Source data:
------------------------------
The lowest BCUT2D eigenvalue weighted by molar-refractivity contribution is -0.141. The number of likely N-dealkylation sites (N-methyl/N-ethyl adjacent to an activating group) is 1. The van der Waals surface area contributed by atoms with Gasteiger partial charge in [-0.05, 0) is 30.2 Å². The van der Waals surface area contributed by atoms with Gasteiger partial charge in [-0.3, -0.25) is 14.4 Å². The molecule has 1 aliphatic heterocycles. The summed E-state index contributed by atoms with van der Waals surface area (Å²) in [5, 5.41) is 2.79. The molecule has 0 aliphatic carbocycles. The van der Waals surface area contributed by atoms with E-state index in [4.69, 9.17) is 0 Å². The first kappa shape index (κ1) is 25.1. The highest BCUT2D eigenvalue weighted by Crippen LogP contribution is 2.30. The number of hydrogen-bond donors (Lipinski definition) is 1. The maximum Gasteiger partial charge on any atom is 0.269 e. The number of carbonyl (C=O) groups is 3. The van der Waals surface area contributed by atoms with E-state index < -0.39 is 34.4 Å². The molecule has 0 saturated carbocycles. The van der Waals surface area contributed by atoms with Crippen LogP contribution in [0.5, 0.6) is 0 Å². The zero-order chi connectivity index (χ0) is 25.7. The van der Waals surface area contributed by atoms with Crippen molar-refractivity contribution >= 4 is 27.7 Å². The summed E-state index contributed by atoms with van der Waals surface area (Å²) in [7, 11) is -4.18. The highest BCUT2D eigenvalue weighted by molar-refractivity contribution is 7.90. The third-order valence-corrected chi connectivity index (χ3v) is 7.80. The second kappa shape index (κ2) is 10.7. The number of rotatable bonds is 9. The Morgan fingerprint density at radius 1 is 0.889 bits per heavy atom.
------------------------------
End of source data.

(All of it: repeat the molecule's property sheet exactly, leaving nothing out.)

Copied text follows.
The lowest BCUT2D eigenvalue weighted by molar-refractivity contribution is -0.141. The number of likely N-dealkylation sites (N-methyl/N-ethyl adjacent to an activating group) is 1. The van der Waals surface area contributed by atoms with Gasteiger partial charge in [-0.05, 0) is 30.2 Å². The van der Waals surface area contributed by atoms with Gasteiger partial charge in [-0.3, -0.25) is 14.4 Å². The molecule has 1 aliphatic heterocycles. The summed E-state index contributed by atoms with van der Waals surface area (Å²) in [5, 5.41) is 2.79. The molecule has 0 aliphatic carbocycles. The van der Waals surface area contributed by atoms with E-state index in [4.69, 9.17) is 0 Å². The first kappa shape index (κ1) is 25.1. The highest BCUT2D eigenvalue weighted by Crippen LogP contribution is 2.30. The number of hydrogen-bond donors (Lipinski definition) is 1. The maximum Gasteiger partial charge on any atom is 0.269 e. The number of carbonyl (C=O) groups is 3. The van der Waals surface area contributed by atoms with E-state index < -0.39 is 34.4 Å². The molecule has 0 saturated carbocycles. The van der Waals surface area contributed by atoms with Crippen LogP contribution in [0.5, 0.6) is 0 Å². The zero-order chi connectivity index (χ0) is 25.7. The van der Waals surface area contributed by atoms with Crippen molar-refractivity contribution >= 4 is 27.7 Å². The summed E-state index contributed by atoms with van der Waals surface area (Å²) in [7, 11) is -4.18. The highest BCUT2D eigenvalue weighted by molar-refractivity contribution is 7.90. The third-order valence-corrected chi connectivity index (χ3v) is 7.80. The second kappa shape index (κ2) is 10.7. The number of rotatable bonds is 9. The Morgan fingerprint density at radius 1 is 0.889 bits per heavy atom.